These days, more than ever, CIOs at top-tier companies are taking on greater and greater responsibilities. Some are taking on additional scope to move into 'CIO+ roles' (e.g., adding Procurement, Supply Chain Management, Facilities, Travel, Innovation, etc.). Some are moving into other broad-scope roles (e.g., COO). Still others are joining well-funded start-ups to large private/public company boards. I'm sure you see this happening all around you since these are not rare transitions anymore. If you already are doing or have done these things, the following will be old hat for you. If not, tune in.
To probe these CIO leadership trends further, we caught up with George Sheth, Managing Partner and Co-Founder of Diligent Partners, LLC, a national retained search firm in Long Beach, Calif.
HMG Strategy: George, how does one move from CIO to CIO+ role, as earlier defined?
George Sheth: Typically, these changes occur organically and over time. A CEO/COO/CFO who oversees the CIO recognizes certain skill sets in the CIO that can be expanded upon, concomitant with organizational needs. But a trust-based relationship between the CEO and the CIO must already exist. For example, a CIO may have shown prowess in vendor management, supply chain management, and financial management and get asked to take on a flailing procurement area. However, multiple criteria must be true for this to occur and to work properly.
For one, the CIO must have his/her own house in order. The CIO must be seen as a strategic thought leader and large-scale execution leader who gets things done on-time and on-budget. That's a mixture of thinking about how to grow the business efficiently and delivering on large-scale initiatives. The CIO also must be a 'hand raiser' outside of IT, that is, one who is seen to regularly take on and succeed at large-scale corporate initiatives. Finally, the CIO cannot be seen solely as a technical nerd but rather as a business leader in IT clothing. When some or all of these elements are in place and the timing is right, risk-averse C-level bosses might consider offering new areas to manage to the superstar CIO. We've seen this time and time again.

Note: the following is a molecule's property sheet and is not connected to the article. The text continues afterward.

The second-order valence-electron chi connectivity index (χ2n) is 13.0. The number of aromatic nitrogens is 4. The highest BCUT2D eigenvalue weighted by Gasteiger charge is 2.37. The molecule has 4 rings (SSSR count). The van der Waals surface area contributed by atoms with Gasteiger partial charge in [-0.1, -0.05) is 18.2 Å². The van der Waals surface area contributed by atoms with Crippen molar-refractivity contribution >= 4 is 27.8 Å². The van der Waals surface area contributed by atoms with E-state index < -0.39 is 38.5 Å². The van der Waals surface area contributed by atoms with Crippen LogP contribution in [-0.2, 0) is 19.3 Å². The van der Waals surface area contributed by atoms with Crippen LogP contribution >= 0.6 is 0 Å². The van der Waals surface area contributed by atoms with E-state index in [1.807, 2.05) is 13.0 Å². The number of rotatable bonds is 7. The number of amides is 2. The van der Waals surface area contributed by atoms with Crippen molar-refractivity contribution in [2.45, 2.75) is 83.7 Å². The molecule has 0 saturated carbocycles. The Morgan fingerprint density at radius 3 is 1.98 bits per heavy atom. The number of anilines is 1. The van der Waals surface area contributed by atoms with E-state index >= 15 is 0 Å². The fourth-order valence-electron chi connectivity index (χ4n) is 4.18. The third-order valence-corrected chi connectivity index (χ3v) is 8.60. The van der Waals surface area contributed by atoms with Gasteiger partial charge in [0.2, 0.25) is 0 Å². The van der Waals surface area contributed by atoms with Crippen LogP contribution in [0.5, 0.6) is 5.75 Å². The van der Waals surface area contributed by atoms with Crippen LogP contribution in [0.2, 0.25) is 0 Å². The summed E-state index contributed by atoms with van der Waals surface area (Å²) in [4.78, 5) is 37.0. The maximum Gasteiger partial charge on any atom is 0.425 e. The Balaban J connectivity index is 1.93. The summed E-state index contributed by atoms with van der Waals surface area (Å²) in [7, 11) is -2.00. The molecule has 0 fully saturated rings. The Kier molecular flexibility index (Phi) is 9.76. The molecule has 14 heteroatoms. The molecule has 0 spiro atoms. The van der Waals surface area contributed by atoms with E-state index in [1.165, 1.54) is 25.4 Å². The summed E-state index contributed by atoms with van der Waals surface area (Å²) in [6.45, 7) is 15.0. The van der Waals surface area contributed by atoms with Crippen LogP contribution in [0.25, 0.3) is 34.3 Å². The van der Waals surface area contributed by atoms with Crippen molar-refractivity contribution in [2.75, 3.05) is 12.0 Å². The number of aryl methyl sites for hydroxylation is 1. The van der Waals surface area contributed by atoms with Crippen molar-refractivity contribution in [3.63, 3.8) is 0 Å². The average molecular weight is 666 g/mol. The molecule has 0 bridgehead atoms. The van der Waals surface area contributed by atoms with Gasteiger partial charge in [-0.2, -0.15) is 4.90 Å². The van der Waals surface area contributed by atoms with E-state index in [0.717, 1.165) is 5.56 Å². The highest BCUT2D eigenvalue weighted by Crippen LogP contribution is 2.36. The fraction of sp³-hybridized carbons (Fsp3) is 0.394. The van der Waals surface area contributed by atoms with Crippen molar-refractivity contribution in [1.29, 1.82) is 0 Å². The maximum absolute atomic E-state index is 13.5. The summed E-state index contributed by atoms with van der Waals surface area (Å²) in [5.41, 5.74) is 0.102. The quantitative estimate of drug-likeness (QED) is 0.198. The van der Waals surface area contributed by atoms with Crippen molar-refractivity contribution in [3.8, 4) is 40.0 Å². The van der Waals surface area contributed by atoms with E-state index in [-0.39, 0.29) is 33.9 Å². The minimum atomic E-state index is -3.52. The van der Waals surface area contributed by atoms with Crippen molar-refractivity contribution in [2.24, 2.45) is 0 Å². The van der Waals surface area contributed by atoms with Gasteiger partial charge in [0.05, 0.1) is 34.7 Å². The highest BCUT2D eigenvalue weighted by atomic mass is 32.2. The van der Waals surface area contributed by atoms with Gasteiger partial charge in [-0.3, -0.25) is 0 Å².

How about transitioning from CIO to COO or other broad-based roles?
GS: This is a variation of the above, but there is an added complication. The CIO is typically not considered for such moves unless (1) many of the above conditions are true, (2) the company has a strong appreciation of technology as an enabler for more productive and efficient business operations, as well as an appreciation of the broad-based view of people/process/technology that CIOs typically have, and (3) there is an heir apparent in the IT organization to take over the CIO role.
Sometimes, companies will go out to search for the CIO role, conduct a transition once a new CIO comes in, and then move the former CIO role to the higher-level role, replacing an interim leader in that role. The key is for CIOs to periodically and systematically think about succession planning. This last piece is common sense but often forgotten -- for a great deal of leadership is the ability to grow other leaders.